A Look Back on How the Grinch Stole Christmas (1966)

The term “Christmas Grinch” is a popular one during the holidays thanks to Dr. Seuss’ iconic read, How the Grinch Stole Christmas. And if I’m being perfectly honest with anyone who’s reading this…I find both cinematic adaptations of the Grinch horrible. The 2000 Grinch has Jim Carrey’s wonderful make up and performance but the good news ends there. Aside from Cindy Lou, the Whos of Whoville look downright creepy (seriously look at them), the colorful world of Whoville looks plain dirty, and that emotional subtlety of the Grinch realizing maybe Christmas means a little bit more through Carrey’s over the top-ness. The 2018 version while slightly better all it really has going for it is the animated look of the Christmas environment. The Chuck Jones 1966 TV special on the other hand, now THAT’S the definitive version of the Grinch. And one that is quite overshadowed by the two crappy movies.  

Seriously this place looks downright polluted
Whoville looks better here. Shame the rest of the movie couldn’t follow through

The story involves the green furry grump known as the Grinch who lives atop a mountain cave in the land of Whoville growing contempt year after year towards the cheery town and the Whos who inhabit it. Thus, he decides to come up with an idea to steal Christmas by dressing up as Santa Claus and sneaks into the Who’s homes stealing their presents, food, and decorations.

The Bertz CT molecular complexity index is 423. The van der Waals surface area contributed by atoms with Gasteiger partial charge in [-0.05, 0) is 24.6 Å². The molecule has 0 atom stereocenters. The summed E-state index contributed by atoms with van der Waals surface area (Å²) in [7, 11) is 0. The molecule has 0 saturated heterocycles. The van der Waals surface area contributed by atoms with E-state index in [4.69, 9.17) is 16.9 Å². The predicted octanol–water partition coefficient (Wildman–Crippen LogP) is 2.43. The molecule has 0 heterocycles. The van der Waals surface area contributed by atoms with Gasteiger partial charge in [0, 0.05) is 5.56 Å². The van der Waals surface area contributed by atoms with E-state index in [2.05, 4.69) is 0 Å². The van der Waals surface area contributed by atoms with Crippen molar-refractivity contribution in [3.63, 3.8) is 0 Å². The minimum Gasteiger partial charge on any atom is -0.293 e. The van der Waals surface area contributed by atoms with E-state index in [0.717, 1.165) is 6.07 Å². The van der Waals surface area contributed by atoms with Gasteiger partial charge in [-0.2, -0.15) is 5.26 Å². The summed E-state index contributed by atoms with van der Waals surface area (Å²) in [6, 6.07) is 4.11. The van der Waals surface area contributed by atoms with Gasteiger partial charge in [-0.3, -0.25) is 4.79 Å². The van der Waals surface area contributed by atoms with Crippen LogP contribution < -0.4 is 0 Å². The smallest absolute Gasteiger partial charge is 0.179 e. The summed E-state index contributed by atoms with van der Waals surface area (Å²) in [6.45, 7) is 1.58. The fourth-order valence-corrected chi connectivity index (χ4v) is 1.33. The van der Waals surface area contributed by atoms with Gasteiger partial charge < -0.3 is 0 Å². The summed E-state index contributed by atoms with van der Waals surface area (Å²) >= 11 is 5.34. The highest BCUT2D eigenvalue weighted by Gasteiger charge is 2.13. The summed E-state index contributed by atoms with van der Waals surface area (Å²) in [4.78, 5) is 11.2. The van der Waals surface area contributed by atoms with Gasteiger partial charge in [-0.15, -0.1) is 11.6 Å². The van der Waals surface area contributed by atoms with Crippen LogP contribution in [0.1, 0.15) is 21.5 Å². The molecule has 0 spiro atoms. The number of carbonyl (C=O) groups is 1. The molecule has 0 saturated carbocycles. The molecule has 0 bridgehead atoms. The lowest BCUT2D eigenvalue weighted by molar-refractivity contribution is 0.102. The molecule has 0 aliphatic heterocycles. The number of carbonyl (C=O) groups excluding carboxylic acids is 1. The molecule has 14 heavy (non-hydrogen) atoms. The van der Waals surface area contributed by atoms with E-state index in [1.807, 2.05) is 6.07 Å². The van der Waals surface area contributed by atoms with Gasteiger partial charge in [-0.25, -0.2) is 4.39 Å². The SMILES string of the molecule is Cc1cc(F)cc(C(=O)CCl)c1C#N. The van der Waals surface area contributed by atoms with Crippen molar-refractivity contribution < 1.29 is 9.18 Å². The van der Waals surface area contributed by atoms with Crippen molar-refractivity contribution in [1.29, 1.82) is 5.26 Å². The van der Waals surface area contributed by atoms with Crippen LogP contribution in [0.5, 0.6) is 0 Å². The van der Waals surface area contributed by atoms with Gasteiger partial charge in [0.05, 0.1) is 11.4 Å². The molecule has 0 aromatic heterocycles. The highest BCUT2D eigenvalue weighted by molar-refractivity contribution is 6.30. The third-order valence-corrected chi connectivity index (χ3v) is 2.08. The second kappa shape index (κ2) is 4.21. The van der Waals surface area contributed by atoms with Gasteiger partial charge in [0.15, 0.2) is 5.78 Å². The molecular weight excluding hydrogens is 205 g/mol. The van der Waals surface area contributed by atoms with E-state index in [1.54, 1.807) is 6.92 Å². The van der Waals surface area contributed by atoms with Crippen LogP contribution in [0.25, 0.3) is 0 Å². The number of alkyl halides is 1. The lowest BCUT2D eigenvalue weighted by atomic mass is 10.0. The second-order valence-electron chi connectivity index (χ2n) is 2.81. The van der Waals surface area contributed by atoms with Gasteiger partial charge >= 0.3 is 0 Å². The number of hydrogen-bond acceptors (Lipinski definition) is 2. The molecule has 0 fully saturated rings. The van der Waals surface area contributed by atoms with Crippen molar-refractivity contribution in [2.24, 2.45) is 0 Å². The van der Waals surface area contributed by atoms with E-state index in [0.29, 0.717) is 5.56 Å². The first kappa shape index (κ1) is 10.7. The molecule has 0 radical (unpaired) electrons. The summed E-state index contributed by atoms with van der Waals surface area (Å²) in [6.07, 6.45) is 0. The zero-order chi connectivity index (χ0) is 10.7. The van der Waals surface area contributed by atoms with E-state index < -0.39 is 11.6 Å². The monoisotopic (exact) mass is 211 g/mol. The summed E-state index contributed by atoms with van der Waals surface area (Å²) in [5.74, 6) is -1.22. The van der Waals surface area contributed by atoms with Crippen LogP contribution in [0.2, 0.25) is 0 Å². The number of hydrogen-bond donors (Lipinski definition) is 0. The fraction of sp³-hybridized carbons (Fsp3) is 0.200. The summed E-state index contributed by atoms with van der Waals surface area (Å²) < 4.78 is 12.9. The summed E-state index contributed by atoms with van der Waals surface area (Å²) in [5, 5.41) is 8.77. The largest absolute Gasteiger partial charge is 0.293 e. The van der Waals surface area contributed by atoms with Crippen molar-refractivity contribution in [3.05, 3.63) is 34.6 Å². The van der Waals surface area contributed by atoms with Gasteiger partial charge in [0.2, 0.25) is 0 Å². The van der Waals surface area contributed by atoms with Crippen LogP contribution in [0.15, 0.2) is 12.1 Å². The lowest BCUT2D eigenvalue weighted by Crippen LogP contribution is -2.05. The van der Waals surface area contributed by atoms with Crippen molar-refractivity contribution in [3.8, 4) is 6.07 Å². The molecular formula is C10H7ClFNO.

Director Chuck Jones did well to adapt this, not using any filler, or over-extending any scenes. Everything about it, like most great Dr. Seuss adaptations in the 1900s truly capture that classic Dr. Seuss spirit. And Jones’ direction does well to bring a sense of energy and humor through even the simplest of moments whether it be the Grinch racing down the mountain or him thieving the houses.  

The overall look for the town of Whoville does capture the Seuss feel but what really stood out to me when watching this was the overall animation on the Grinch. It has such a sense of deviousness and charm that makes him so enjoyable. When the Grinch monologues it’s more of his movements and expressions that are so visually arresting that one can’t help but love him for it. The Whos, while less prominent here, have that innocent charm that contrasts nicely with the evil of the Grinch. The only Who that gets dialogue is Cindy Lou who does show the genuine vulnerability of the Grinch.  

Boris Karloff is a master of voice acting not only giving a tender, pleasant, and loving narration to the story but also voicing the Grinch and bringing out that maliciousness that always puts a grin on my face in every moment.  

And then there’s the famous song “You’re a mean one Mr. Grinch.” The lyrics are hilarious in all the ways it finds the way to criticize the character. And the deep vocals of singer Thurl Ravenscroft do well to drive the points home in quite a charmingly hilarious way.  

Of course you know how it ends, the Grinch steals the presents and everything but the Whos are still happy and still celebrate as if nothing happened. The Grinch realizes the meaning of Christmas and gives the Whos back their presents and he celebrates with them in turn. Not only does the great animation on the Grinch shine during this scene but also, he’s genuinely moved by their happiness and learns his lesson on his own. It feels genuine.  

So to wrap things up this is a great TV special with an endearing sincerity that very much lacks in both movie versions. Ladies and gentlemen: We have to turn this around. We really need to show that the Grinch means a little bit more than just Jim Carrey’s overacting.